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  1. #1
    Jersey Vic's Avatar
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    Seeking Changing Bag Solutions for big pinhole cam

    Hi All; I just 'built' an 8x20 negative size panattone tin pinhole camera that I love and want to use on the road. Is anyone aware of anything out there that I could use to take paper out of the box and load it in my camera? The tin/camera is approx 9" tall and 12" in diameter/deep and my Agfa box is 16 x 20. I am open to process improvement ideas as well. Thanks in advance for all of the information and help I am sure to receive.
    All my Best;
    Victor

  2. #2
    Donald Qualls's Avatar
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    You need to cut 16x20 to 8x20 as well, right? Probably the first thing to do is borrow or rent a darkroom and cut all the paper you plan to use for this camera (the whole box, if you don't expect to enlarge that big from other sources -- you'll need paper to make prints from the negatives, too). With paper, you can do this under safelight conditions and actually see what you're doing.

    With the paper pre-cut, you *might* be able to put the can on top of the box, close the bag, open and slide back the paper box lid just far enough to manipulate the paper out of the inner bag, close the box, work the paper into the can, and work the lid on. I'm not certain, however, on that. You'll need the largest size changing bag (about 27x30 inches, IIRC), or one of the "changing tent" or "dark box" setups (look at the local mini-lab to see a largish dark box -- they use them for loading rolls of paper into the magazine for their printing machines). Alternately, many folks find they can make a closet dark enough, especially for relatively slow paper; you'd go into the closet with your stuff, close the door, and do your changing.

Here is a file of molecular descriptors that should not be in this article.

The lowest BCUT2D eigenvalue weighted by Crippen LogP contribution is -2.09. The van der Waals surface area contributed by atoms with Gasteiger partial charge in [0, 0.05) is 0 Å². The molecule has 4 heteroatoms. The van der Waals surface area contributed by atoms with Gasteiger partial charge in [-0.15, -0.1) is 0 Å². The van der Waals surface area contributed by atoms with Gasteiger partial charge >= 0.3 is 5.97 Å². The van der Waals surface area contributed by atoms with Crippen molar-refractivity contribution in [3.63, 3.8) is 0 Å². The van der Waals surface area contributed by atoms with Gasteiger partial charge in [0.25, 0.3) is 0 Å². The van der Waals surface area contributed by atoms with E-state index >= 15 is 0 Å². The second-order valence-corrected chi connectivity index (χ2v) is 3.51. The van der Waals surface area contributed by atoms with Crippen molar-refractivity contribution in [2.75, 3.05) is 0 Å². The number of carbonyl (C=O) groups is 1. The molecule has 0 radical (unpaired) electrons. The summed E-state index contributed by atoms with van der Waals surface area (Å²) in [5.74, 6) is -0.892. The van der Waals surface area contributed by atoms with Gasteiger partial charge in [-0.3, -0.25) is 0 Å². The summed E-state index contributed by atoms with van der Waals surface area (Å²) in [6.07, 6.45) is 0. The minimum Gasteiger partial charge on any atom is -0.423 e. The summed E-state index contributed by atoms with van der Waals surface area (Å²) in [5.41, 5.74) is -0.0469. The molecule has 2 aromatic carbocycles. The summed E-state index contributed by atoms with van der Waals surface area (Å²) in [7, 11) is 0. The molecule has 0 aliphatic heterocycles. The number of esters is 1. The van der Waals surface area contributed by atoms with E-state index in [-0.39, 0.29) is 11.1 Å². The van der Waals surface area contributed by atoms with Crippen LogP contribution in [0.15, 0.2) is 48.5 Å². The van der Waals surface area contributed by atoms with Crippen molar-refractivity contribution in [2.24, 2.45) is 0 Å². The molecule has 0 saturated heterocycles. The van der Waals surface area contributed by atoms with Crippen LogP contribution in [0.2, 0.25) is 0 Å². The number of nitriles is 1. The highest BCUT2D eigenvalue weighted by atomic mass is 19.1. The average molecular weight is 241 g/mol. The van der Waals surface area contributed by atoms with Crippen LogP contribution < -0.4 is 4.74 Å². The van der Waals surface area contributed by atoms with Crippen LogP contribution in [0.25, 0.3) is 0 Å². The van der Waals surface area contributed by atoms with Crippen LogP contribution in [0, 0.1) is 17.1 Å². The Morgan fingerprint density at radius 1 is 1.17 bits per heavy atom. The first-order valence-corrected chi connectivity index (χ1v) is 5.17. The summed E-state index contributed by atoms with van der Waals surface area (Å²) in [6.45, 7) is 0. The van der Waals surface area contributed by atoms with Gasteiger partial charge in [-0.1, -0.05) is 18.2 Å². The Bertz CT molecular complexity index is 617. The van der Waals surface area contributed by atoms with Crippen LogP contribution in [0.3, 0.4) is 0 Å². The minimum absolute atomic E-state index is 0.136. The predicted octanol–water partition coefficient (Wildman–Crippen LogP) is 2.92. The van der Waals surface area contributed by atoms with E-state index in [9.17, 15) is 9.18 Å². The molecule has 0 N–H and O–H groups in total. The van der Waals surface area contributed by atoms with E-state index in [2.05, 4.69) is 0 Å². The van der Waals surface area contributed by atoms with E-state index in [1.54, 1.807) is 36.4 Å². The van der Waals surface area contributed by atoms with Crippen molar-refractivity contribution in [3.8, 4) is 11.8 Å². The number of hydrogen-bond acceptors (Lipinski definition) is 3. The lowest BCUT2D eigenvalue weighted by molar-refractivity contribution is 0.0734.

Of course, then there's the issue of how you'll develop the negatives. Liquids inside a changing bag are a Very Bad Idea. Unless you're using the camera as a processing drum, you really, really need a darkroom (or else you're going to need 20 inches of 3" ABS pipe, a pair of caps, and the bits to put a light trap filler into one cap).
    Photography has always fascinated me -- as a child, simply for the magic of capturing an image onto glossy paper with a little box, but as an adult because of the unique juxtaposition of science and art -- the physics of optics, the mechanics of the camera, the chemistry of film and developer, alongside the art in seeing, composing, exposing, processing and printing.

  3. #3
    glbeas's Avatar
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    You might sacrifice a changing bag and permanently mount it to the camera so the door or hatch to access the film is inside. That should leave room enough for the box of film and be able to open the door with the bag closed. All this would depend on how the camera is constructed. I've seen a few small copy cameras built like this though they had a processor mounted to the top of the camera too.
    Gary Beasley

  4. #4
    Jersey Vic's Avatar
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    These are both very good ideas and I thank you. Just to clarify, I do have a small darkroom at home and can pre-cut my paper but I was at a loss as to what to do when I'm outdoors and away from home.
    When I am there I tray develop using 11x14 trays, alot of elbow grease and a kodak tray siphon to wash. So far, so good.



 

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